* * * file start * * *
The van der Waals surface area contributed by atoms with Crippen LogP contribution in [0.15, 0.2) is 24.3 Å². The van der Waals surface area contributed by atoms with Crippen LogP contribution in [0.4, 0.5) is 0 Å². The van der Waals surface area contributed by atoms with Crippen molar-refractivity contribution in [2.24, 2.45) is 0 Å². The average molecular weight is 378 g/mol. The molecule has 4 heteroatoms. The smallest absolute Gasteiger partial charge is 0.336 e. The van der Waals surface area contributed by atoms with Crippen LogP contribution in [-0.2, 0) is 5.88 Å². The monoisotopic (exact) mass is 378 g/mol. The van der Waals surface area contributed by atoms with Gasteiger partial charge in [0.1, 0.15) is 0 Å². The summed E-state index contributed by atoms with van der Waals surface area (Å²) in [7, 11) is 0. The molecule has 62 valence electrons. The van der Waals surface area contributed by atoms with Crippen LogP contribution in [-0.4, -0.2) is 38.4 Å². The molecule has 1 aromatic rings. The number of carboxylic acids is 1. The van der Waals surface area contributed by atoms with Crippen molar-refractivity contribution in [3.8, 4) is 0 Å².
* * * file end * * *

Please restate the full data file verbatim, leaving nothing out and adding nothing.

The van der Waals surface area contributed by atoms with Crippen LogP contribution in [0.15, 0.2) is 24.3 Å². The van der Waals surface area contributed by atoms with Crippen LogP contribution in [0.4, 0.5) is 0 Å². The van der Waals surface area contributed by atoms with Crippen molar-refractivity contribution in [2.24, 2.45) is 0 Å². The average molecular weight is 378 g/mol. The molecule has 4 heteroatoms. The smallest absolute Gasteiger partial charge is 0.336 e. The van der Waals surface area contributed by atoms with Crippen LogP contribution in [-0.2, 0) is 5.88 Å². The monoisotopic (exact) mass is 378 g/mol. The van der Waals surface area contributed by atoms with Gasteiger partial charge in [0.1, 0.15) is 0 Å². The summed E-state index contributed by atoms with van der Waals surface area (Å²) in [7, 11) is 0. The molecule has 62 valence electrons. The van der Waals surface area contributed by atoms with Crippen LogP contribution in [-0.4, -0.2) is 38.4 Å². The molecule has 1 aromatic rings. The number of carboxylic acids is 1. The van der Waals surface area contributed by atoms with Crippen molar-refractivity contribution in [3.8, 4) is 0 Å².